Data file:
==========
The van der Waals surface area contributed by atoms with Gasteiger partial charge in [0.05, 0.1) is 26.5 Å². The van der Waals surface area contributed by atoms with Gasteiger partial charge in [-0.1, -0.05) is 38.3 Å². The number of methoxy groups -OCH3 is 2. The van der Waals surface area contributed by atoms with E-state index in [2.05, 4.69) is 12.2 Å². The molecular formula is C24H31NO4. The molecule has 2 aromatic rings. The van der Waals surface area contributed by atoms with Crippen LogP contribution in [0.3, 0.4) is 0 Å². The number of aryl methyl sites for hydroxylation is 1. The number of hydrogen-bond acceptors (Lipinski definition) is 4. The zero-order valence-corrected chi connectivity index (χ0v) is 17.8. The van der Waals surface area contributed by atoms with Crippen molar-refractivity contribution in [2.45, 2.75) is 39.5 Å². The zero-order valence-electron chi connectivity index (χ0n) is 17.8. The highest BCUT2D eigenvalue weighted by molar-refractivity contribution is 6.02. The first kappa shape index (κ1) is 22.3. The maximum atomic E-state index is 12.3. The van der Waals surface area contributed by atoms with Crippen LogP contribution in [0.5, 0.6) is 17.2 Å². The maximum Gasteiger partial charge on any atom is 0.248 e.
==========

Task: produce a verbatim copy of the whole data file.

The van der Waals surface area contributed by atoms with Gasteiger partial charge in [0.05, 0.1) is 26.5 Å². The van der Waals surface area contributed by atoms with Gasteiger partial charge in [-0.1, -0.05) is 38.3 Å². The number of methoxy groups -OCH3 is 2. The van der Waals surface area contributed by atoms with E-state index in [2.05, 4.69) is 12.2 Å². The molecular formula is C24H31NO4. The molecule has 2 aromatic rings. The van der Waals surface area contributed by atoms with Crippen LogP contribution in [0.3, 0.4) is 0 Å². The number of aryl methyl sites for hydroxylation is 1. The number of hydrogen-bond acceptors (Lipinski definition) is 4. The zero-order valence-corrected chi connectivity index (χ0v) is 17.8. The van der Waals surface area contributed by atoms with Crippen molar-refractivity contribution in [2.45, 2.75) is 39.5 Å². The zero-order valence-electron chi connectivity index (χ0n) is 17.8. The highest BCUT2D eigenvalue weighted by molar-refractivity contribution is 6.02. The first kappa shape index (κ1) is 22.3. The maximum atomic E-state index is 12.3. The van der Waals surface area contributed by atoms with Crippen LogP contribution in [0.5, 0.6) is 17.2 Å². The maximum Gasteiger partial charge on any atom is 0.248 e.